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Gaming With SMA: Beware of Trolls and Hackers

Posted on May 18, 2022
Article written by
Bryce Parks

People in online gaming communities have a wide range of personalities, outlooks, and behaviors — the same as in the “real world.” Making distinctions between toxic behavior and friendly interactions can be tough for new gamers who aren’t used to the culture. A few bits of advice can save a lot of headaches later down the road.

The Gray Area

Online gamers will inevitably come across players whose behavior can be quite confusing. Without face-to-face interaction, it can be hard to distinguish truly negative individuals from people with harmless intentions who use sarcastic humor. I make decisions based on what’s acceptable for me without crossing my own comfort boundaries.

Ideally, playing video games should be stress-free. If I don’t feel like trying to dissect a person’s intentions, I can always ignore them and move on. There are no rules to communication, so sometimes you can simply ignore someone enough to get through a game and then never interact with them again.

Troublesome Trolls

Trolls — people who intentionally joke around in mean or disruptive ways — are always a hassle to deal with. Depending on the game, trolls can cause major problems and ruin your gaming experience. If it’s the type of game with no penalty for leaving the session, I try to just avoid these people to the best of my ability.

Unfortunately, the best way to handle aggressive trolls is sometimes to just get through the session and then report them afterwards. If enough like-minded people report the same individual, you can usually get them suspended or banned from playing that game online.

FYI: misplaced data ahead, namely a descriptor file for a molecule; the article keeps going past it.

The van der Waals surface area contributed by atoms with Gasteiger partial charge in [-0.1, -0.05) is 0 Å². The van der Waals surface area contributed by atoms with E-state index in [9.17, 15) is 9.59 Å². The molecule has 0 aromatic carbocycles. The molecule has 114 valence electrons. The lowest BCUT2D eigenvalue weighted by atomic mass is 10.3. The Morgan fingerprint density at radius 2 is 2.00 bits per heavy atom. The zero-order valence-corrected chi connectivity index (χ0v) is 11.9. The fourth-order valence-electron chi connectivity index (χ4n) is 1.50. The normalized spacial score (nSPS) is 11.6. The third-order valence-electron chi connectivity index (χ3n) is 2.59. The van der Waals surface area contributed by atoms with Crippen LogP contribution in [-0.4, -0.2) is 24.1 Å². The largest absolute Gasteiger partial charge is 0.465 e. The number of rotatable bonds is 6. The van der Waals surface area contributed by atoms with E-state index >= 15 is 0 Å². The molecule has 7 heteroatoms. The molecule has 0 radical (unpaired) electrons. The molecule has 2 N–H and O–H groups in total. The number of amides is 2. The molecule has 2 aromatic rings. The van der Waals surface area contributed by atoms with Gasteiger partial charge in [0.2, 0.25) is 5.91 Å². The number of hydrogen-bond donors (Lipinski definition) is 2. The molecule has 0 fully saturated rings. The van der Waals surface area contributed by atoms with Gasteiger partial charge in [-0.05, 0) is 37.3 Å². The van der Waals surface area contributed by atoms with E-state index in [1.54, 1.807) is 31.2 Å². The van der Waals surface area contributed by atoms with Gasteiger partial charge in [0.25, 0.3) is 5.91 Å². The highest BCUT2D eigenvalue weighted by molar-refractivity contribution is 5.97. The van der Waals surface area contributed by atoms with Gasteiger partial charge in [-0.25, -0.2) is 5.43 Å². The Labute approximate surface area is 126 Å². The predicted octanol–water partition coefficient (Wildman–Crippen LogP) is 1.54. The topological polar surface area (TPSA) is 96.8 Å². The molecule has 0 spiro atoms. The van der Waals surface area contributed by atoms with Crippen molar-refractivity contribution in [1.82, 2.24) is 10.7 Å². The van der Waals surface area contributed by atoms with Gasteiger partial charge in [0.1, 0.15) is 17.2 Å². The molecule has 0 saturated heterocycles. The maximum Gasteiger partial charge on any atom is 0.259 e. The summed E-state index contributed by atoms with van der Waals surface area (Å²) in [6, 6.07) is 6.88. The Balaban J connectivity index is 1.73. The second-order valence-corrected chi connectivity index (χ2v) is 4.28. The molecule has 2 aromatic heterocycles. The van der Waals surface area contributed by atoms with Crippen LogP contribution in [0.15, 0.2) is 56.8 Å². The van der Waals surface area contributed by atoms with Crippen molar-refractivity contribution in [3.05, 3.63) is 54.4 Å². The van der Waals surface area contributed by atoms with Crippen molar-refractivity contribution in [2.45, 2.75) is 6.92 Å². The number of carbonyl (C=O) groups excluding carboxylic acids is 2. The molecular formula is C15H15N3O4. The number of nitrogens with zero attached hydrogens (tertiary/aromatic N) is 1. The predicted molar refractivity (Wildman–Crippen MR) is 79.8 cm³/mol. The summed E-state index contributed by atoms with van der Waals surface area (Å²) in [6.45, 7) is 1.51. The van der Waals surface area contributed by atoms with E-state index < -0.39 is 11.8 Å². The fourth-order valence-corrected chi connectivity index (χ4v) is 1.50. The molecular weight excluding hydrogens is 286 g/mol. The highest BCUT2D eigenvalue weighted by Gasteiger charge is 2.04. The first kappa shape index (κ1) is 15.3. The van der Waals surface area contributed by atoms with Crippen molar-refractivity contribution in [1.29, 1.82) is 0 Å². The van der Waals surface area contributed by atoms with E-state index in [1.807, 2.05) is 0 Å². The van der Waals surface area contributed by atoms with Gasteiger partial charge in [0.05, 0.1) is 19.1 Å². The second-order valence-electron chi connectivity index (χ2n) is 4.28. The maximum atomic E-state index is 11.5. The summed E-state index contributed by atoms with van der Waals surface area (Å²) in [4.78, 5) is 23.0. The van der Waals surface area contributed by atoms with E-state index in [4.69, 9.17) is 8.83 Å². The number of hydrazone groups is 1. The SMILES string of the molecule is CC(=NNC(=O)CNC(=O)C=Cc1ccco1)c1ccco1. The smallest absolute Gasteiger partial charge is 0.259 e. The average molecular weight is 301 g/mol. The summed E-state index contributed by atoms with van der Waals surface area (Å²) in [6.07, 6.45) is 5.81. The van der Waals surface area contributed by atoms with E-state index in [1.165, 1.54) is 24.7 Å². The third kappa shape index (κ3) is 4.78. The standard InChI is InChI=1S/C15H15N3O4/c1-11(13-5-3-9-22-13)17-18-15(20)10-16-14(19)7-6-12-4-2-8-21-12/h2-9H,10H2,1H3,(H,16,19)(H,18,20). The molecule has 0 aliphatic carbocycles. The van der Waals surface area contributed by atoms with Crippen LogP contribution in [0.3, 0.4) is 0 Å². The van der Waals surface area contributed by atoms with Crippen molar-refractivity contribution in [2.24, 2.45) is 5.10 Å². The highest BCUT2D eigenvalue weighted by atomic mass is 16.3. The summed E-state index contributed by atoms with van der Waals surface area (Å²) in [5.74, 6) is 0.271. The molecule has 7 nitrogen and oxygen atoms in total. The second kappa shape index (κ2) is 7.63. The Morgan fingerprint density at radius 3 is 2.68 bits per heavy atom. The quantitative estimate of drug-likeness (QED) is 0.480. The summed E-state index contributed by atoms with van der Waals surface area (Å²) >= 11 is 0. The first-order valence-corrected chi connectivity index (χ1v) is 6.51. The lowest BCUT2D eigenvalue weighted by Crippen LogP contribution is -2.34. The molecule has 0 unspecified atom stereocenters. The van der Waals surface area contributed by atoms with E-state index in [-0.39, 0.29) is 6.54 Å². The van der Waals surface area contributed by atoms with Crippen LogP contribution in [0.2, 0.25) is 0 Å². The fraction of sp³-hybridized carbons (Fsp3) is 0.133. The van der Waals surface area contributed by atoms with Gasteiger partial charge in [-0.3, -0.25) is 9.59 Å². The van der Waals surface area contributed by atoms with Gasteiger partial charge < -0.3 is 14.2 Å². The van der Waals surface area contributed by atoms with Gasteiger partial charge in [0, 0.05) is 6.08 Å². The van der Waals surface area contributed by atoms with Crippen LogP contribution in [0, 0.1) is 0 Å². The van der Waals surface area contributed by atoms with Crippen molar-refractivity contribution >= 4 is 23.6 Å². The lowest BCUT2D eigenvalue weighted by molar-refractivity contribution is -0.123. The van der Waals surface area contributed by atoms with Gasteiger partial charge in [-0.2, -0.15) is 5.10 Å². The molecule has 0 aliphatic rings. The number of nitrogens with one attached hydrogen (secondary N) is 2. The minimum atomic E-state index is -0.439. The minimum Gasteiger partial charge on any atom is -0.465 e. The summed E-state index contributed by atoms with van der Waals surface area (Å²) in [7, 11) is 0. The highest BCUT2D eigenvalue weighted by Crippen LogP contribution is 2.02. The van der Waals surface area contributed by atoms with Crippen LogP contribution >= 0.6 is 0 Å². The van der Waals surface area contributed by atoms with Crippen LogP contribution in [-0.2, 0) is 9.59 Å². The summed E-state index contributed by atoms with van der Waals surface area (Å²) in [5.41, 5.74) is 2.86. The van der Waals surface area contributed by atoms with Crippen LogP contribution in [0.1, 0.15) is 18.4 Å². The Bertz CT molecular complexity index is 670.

At the end of the day, a troll is ultimately just out to be annoying, but they’re only as bothersome as you allow them to be. (Read more about leveling up your gaming skills.)

Handling Hackers

Hackers — who can break into accounts, disrupt systems, and access personal information — are the most prominent threat in online gaming. Anytime someone says that they can hack my account, I just try to get away from them quickly unless they’re definitely and obviously joking. Most gamers don’t actually know how to hack regardless, but there is always a chance that they have some method that could be dangerous. I prefer not to take the chance, so I just ignore them — but ultimately, hackers are in control.

I always have some type of secondary security measure enabled on any accounts for the sake of safety as well. Any sign of a person with harmful intent is usually my signal to get away from them as quickly as possible. Blocking them is always an option, but if they’re skilled enough to find an address, they can figure out a lot of ways to get around being blocked. Avoiding contact and reporting users is the best way to handle the situation every time.

Trolls vs. Hackers

Distinguishing trolls from hackers isn’t easy. A trolling individual almost always says the same things as a hacker. I usually take it upon myself to just be safe and avoid both for the sake of the unnecessary risk.

Most children won’t be able to make educated decisions about whom to trust, and they may be inclined to share sensitive information. Parents can tell their children not to communicate with anybody online and then check the inboxes for any new messages. Parents moderate communications and can ask children for context for anything, for instance gaming terms, they don’t understand.

The odds of getting into any actual danger online in video games are extremely low, but precautionary measures are always a good idea. It’s important to stay on the safe side by avoiding contact if you’re not sure, and keep focused on having a positive experience.

Read more about gaming and SMA:

Columnists on mySMAteam discuss SMA from a specific point of view. Columnists’ articles don’t reflect the opinions of mySMAteam staff, medical experts, partners, advertisers, or sponsors. Content on mySMAteam isn’t intended as a substitute for professional medical advice, diagnosis, or treatment.

All updates must be accompanied by text or a picture.
Bryce Parks has SMA type 2. He hopes to make a difference to people through a variety of creative forms. Learn more about him here.

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